HONG KONG: Reliance Communications (RLCM.NS), which has a $925 million convertible bond maturing in March and has failed so far in efforts to sell its tower unit, is in talks with China Development Bank for a loan to redeem the bond, a person with direct knowledge of the matter said.
India’s second biggest mobile operator by subscribers, controlled by billionaire Anil Ambani, has been trying for more than a year to sell its tower business in a deal that could be worth more than $3 billion.
Separately, two sources with direct knowledge of the matter said a deal for the towers, which would allow the company to pay down a big chunk of the $6.5 billion in net debt on its books as of the end of September, was not close to completion.
The company has been in talks with U.S. buyout giants Carlyle Group and Blackstone Group (BX.N) on a deal for the towers business, sources have told Reuters.
Ambani told shareholders in September that a private-equity deal for the towers would be the largest such transaction ever in India. He did not elaborate or give a time-frame for closing.
The company is looking to secure a leasing agreement for its towers from Reliance Industries (RELI.NS), controlled by Anil Ambani’s once-estranged brother Mukesh, before pressing forward with a tower sale, the two sources said.
In a statement to Reuters, Reliance Communications said it would “ensure timely redemption of FCCBs (foreign currency convertible bonds) due in March 2012.” The company declined further comment, and did did not immediately respond to a separate query on the status of the tower sales process.
Reliance Industries, an energy-focused conglomerate that is India’s most valuable company, plans to launch nationwide broadband services using fourth-generation wireless technology.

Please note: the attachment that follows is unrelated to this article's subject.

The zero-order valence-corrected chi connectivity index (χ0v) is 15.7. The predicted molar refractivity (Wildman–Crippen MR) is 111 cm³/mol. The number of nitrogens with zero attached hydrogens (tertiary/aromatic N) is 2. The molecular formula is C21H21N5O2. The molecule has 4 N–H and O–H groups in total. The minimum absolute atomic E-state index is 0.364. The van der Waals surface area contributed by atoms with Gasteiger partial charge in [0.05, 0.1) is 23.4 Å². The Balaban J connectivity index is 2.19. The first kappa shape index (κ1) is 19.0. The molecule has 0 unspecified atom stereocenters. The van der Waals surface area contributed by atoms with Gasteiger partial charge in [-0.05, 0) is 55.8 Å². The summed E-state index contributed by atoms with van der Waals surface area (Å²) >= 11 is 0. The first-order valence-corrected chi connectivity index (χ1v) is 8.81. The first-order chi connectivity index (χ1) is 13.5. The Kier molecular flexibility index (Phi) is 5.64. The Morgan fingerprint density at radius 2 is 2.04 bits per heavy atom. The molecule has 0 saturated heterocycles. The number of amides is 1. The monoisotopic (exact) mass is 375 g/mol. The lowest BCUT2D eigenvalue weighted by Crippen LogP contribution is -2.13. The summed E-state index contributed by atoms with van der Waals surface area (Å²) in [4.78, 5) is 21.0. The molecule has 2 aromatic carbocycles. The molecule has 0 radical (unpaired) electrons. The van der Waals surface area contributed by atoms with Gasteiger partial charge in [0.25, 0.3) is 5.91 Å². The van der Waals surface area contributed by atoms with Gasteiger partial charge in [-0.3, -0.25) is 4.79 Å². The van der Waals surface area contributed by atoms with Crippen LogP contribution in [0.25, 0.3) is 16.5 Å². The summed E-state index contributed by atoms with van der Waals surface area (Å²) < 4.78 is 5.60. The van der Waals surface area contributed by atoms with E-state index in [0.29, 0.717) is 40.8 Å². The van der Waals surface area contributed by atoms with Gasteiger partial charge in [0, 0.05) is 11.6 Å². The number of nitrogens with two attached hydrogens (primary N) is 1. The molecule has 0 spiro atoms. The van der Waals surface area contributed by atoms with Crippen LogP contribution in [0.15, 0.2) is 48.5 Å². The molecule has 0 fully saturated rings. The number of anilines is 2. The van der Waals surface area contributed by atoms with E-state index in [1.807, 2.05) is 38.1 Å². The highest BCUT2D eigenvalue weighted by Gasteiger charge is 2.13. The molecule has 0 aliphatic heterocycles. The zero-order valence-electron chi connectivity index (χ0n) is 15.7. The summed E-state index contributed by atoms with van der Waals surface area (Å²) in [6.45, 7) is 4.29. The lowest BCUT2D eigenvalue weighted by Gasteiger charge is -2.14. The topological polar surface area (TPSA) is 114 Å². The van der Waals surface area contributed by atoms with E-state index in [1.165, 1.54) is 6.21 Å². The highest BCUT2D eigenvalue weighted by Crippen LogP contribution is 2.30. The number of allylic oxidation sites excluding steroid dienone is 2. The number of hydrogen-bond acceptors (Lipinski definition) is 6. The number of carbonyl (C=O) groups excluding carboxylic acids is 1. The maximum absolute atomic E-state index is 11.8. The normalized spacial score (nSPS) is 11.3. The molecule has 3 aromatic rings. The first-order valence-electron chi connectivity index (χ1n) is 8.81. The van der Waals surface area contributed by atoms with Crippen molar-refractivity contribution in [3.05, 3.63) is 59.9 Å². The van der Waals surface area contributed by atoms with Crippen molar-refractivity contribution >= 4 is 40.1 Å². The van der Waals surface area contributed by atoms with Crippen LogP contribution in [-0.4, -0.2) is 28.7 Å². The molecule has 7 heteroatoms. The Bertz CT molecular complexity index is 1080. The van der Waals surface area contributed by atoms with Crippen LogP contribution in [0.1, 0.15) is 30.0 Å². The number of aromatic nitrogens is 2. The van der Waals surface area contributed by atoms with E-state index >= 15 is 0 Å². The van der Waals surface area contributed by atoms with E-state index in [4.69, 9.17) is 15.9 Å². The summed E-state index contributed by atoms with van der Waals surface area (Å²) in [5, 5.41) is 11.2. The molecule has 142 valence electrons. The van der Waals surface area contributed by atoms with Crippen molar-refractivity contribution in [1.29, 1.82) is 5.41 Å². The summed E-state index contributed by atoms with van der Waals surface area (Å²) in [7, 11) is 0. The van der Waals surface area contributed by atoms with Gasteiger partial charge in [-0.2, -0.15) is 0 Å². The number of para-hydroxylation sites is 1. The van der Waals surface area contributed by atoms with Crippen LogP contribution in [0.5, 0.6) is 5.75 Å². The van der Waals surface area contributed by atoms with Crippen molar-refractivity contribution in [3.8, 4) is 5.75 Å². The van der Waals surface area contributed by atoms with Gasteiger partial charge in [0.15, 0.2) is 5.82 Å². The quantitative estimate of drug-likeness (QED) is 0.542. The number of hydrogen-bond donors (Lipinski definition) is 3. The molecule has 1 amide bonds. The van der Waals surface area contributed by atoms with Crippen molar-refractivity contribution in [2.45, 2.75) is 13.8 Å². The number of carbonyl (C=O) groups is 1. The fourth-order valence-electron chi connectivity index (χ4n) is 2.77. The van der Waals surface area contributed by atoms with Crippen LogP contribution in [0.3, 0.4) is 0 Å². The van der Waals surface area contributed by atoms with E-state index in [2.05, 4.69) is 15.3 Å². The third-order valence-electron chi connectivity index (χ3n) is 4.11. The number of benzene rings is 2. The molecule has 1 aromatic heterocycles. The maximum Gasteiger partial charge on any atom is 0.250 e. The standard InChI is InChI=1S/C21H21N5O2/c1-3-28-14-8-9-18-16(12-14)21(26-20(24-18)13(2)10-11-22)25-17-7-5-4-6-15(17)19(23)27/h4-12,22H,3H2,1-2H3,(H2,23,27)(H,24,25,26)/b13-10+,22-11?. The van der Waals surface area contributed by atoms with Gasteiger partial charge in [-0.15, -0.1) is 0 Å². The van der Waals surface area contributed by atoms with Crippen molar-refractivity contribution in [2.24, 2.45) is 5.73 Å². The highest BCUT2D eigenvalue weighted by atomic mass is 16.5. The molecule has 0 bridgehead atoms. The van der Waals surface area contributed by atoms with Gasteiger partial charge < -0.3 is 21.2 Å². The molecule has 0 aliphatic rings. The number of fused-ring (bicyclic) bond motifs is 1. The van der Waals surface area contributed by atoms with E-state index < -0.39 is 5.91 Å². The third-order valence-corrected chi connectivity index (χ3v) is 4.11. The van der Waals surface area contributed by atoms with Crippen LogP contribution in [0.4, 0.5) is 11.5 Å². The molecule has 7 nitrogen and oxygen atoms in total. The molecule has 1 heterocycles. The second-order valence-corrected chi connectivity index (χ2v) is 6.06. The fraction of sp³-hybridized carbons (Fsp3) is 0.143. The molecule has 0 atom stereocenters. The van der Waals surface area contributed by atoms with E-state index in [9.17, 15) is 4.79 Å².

A Reliance Communications official said in November the company was talking to other telecom companies to offer its towers on lease but did not name possible tenants.
The tower business, Reliance Infratel, has more than 50,000 towers but gets most of its revenue from its parent.
It has fewer external tenants than Indus Towers, which is jointly owned by Bharti Airtel (BRTI.NS), Vodafone’s (VOD.L) Indian subsidiary arm and Idea Cellular (IDEA.NS).
If Mukesh Ambani’s cash-rich Reliance Industries strikes a deal to use the towers of Anil Ambani’s Reliance Communications, it would be the first business tie-up between the two scions of India’s richest family since they buried the hatchet in their long-running feud in 2010.
Reliance Communications is in the early stages of talks with state-owned China Development Bank for a syndicated loan of $925 million, the same size as the convertible bond, the first source said.
The bank is likely to approach other Chinese lenders about syndicating the loan, the source said.
Terms are still to be worked out, and a loan is not likely to be launched until February, after China’s Lunar New Year holiday later this month, this person said.
Reliance Communications, which has borrowed from the Chinese lender in the past, has also discussed with China Development Bank the possibility of borrowing Chinese currency in India, the person said.
China Development Bank arranged loans worth $1.93 billion for Reliance Communications last March.
The new loan would probably have a wider margin than the 300 basis points above Libor that Reliance Communications paid in last year’s 10-year financing, the person said.
Funds from that loan were used to finance spectrum it acquired during a costly 3G auction, as well as for the purchase of equipment from China’s Huawei Technologies Co Ltd and ZTE Corp (0763.HK) 000063.SZ, Reliance Communications said at the time.
The Indian cellular firm, battered by fierce competition and thwarted in several attempts to strike deals to ease its debt, has seen its shares get hammered over the past few years.
The stock rose 1.3 percent on Wednesday to close at 82.10 rupees, far below the 654-rupee conversion price on the convertible bonds, which were issued in February 2007 when Indian markets were booming.
Shares in the company, which has reported eight straight falls in quarterly profit, were trading around 410 rupees when the company issued the bonds 2007.
More than two dozen Indian companies in the BSE-500 index face redemptions on foreign currency convertible bonds worth a combined 330 billion rupees by the end of March 2013, according to research by Indian brokerage Edelweiss.
A global dollar funding crunch as western banks conserve capital and the rupee’s 16 percent fall in 2011 make for a challenging refinancing environment for Indian companies.
High domestic interest rates after 13 policy rate increases since March 2010 make local finance less attractive.